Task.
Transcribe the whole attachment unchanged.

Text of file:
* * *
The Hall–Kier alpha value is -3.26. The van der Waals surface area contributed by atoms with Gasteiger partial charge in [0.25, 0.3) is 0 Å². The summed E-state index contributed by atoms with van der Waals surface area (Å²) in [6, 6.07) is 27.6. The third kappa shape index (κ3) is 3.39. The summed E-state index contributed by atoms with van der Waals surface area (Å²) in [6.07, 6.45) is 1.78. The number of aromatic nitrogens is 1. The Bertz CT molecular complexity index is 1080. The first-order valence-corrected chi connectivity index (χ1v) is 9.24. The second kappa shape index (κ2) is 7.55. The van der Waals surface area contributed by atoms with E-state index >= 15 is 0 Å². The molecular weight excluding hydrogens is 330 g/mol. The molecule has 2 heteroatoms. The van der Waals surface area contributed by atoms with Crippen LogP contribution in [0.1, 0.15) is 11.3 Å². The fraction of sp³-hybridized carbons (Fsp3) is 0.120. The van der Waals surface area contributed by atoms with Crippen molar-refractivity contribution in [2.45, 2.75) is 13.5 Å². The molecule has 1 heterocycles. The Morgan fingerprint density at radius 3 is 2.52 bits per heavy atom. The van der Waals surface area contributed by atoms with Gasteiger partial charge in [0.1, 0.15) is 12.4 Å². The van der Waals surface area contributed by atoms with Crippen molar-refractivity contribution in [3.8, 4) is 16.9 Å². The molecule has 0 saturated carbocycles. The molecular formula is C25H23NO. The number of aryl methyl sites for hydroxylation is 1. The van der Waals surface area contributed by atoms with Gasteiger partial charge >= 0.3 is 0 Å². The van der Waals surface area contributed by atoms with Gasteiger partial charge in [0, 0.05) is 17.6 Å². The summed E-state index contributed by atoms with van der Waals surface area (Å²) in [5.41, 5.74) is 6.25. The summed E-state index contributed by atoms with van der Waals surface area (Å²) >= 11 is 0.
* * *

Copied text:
The Hall–Kier alpha value is -3.26. The van der Waals surface area contributed by atoms with Gasteiger partial charge in [0.25, 0.3) is 0 Å². The summed E-state index contributed by atoms with van der Waals surface area (Å²) in [6, 6.07) is 27.6. The third kappa shape index (κ3) is 3.39. The summed E-state index contributed by atoms with van der Waals surface area (Å²) in [6.07, 6.45) is 1.78. The number of aromatic nitrogens is 1. The Bertz CT molecular complexity index is 1080. The first-order valence-corrected chi connectivity index (χ1v) is 9.24. The second kappa shape index (κ2) is 7.55. The van der Waals surface area contributed by atoms with E-state index >= 15 is 0 Å². The molecular weight excluding hydrogens is 330 g/mol. The molecule has 2 heteroatoms. The van der Waals surface area contributed by atoms with Crippen LogP contribution in [0.1, 0.15) is 11.3 Å². The fraction of sp³-hybridized carbons (Fsp3) is 0.120. The van der Waals surface area contributed by atoms with Crippen molar-refractivity contribution in [2.45, 2.75) is 13.5 Å². The molecule has 1 heterocycles. The Morgan fingerprint density at radius 3 is 2.52 bits per heavy atom. The van der Waals surface area contributed by atoms with Gasteiger partial charge in [0.1, 0.15) is 12.4 Å². The van der Waals surface area contributed by atoms with Crippen molar-refractivity contribution in [3.8, 4) is 16.9 Å². The molecule has 0 saturated carbocycles. The molecular formula is C25H23NO. The number of aryl methyl sites for hydroxylation is 1. The van der Waals surface area contributed by atoms with Gasteiger partial charge >= 0.3 is 0 Å². The van der Waals surface area contributed by atoms with Gasteiger partial charge in [0, 0.05) is 17.6 Å². The summed E-state index contributed by atoms with van der Waals surface area (Å²) in [5.41, 5.74) is 6.25. The summed E-state index contributed by atoms with van der Waals surface area (Å²) >= 11 is 0.